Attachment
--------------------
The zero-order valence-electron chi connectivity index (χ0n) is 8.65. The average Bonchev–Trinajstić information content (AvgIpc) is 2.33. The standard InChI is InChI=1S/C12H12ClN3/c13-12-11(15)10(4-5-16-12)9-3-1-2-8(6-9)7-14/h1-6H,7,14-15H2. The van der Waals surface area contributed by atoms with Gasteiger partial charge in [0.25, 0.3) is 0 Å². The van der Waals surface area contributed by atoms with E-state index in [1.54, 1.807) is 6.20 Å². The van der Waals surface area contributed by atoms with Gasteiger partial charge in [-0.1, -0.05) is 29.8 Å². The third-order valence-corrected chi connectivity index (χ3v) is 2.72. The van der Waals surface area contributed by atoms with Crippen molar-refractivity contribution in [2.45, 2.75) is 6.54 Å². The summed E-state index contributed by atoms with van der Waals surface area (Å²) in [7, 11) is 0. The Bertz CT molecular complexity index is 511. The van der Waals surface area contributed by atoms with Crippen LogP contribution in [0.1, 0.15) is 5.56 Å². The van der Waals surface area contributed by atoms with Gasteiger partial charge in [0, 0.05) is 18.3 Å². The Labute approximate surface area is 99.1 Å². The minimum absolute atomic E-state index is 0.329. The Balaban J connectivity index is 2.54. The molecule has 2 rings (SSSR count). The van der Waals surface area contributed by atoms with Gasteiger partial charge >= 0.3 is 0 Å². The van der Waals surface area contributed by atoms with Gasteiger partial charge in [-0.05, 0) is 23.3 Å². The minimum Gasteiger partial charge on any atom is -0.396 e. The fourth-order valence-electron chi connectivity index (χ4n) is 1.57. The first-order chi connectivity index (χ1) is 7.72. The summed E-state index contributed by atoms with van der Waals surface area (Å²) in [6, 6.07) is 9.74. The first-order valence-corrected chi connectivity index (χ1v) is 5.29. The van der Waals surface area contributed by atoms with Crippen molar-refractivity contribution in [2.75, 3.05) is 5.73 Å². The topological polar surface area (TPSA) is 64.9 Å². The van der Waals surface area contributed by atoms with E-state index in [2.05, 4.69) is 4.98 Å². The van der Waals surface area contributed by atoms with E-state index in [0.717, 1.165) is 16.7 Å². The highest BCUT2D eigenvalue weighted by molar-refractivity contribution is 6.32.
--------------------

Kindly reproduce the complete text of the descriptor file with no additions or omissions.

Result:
The zero-order valence-electron chi connectivity index (χ0n) is 8.65. The average Bonchev–Trinajstić information content (AvgIpc) is 2.33. The standard InChI is InChI=1S/C12H12ClN3/c13-12-11(15)10(4-5-16-12)9-3-1-2-8(6-9)7-14/h1-6H,7,14-15H2. The van der Waals surface area contributed by atoms with Gasteiger partial charge in [0.25, 0.3) is 0 Å². The van der Waals surface area contributed by atoms with E-state index in [1.54, 1.807) is 6.20 Å². The van der Waals surface area contributed by atoms with Gasteiger partial charge in [-0.1, -0.05) is 29.8 Å². The third-order valence-corrected chi connectivity index (χ3v) is 2.72. The van der Waals surface area contributed by atoms with Crippen molar-refractivity contribution in [2.45, 2.75) is 6.54 Å². The summed E-state index contributed by atoms with van der Waals surface area (Å²) in [7, 11) is 0. The Bertz CT molecular complexity index is 511. The van der Waals surface area contributed by atoms with Crippen LogP contribution in [0.1, 0.15) is 5.56 Å². The van der Waals surface area contributed by atoms with Gasteiger partial charge in [0, 0.05) is 18.3 Å². The Labute approximate surface area is 99.1 Å². The minimum absolute atomic E-state index is 0.329. The Balaban J connectivity index is 2.54. The molecule has 2 rings (SSSR count). The van der Waals surface area contributed by atoms with Gasteiger partial charge >= 0.3 is 0 Å². The van der Waals surface area contributed by atoms with Gasteiger partial charge in [-0.05, 0) is 23.3 Å². The minimum Gasteiger partial charge on any atom is -0.396 e. The fourth-order valence-electron chi connectivity index (χ4n) is 1.57. The first-order chi connectivity index (χ1) is 7.72. The summed E-state index contributed by atoms with van der Waals surface area (Å²) in [6, 6.07) is 9.74. The first-order valence-corrected chi connectivity index (χ1v) is 5.29. The van der Waals surface area contributed by atoms with Crippen molar-refractivity contribution in [2.75, 3.05) is 5.73 Å². The topological polar surface area (TPSA) is 64.9 Å². The van der Waals surface area contributed by atoms with E-state index in [2.05, 4.69) is 4.98 Å². The van der Waals surface area contributed by atoms with E-state index in [0.717, 1.165) is 16.7 Å². The highest BCUT2D eigenvalue weighted by molar-refractivity contribution is 6.32.